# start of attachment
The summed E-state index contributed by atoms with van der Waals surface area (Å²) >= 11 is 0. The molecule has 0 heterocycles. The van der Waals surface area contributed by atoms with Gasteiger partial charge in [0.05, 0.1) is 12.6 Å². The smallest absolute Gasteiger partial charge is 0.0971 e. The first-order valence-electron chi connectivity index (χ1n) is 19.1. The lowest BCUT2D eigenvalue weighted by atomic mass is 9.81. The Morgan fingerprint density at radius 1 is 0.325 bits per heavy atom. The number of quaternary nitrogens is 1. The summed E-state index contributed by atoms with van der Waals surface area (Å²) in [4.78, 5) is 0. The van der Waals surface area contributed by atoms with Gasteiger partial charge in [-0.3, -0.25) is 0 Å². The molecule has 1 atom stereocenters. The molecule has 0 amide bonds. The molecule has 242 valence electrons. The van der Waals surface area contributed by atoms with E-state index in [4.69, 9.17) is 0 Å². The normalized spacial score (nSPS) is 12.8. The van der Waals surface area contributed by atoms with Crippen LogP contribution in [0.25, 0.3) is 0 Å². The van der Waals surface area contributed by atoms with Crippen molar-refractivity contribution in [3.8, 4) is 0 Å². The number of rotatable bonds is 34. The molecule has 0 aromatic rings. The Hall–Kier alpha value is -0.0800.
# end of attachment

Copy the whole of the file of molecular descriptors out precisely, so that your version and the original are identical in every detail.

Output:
The summed E-state index contributed by atoms with van der Waals surface area (Å²) >= 11 is 0. The molecule has 0 heterocycles. The van der Waals surface area contributed by atoms with Gasteiger partial charge in [0.05, 0.1) is 12.6 Å². The smallest absolute Gasteiger partial charge is 0.0971 e. The first-order valence-electron chi connectivity index (χ1n) is 19.1. The lowest BCUT2D eigenvalue weighted by atomic mass is 9.81. The Morgan fingerprint density at radius 1 is 0.325 bits per heavy atom. The number of quaternary nitrogens is 1. The summed E-state index contributed by atoms with van der Waals surface area (Å²) in [4.78, 5) is 0. The van der Waals surface area contributed by atoms with Gasteiger partial charge in [-0.3, -0.25) is 0 Å². The molecule has 1 atom stereocenters. The molecule has 0 amide bonds. The molecule has 242 valence electrons. The van der Waals surface area contributed by atoms with E-state index in [4.69, 9.17) is 0 Å². The normalized spacial score (nSPS) is 12.8. The van der Waals surface area contributed by atoms with Crippen LogP contribution in [0.25, 0.3) is 0 Å². The van der Waals surface area contributed by atoms with Crippen molar-refractivity contribution in [3.8, 4) is 0 Å². The number of rotatable bonds is 34. The molecule has 0 aromatic rings. The Hall–Kier alpha value is -0.0800.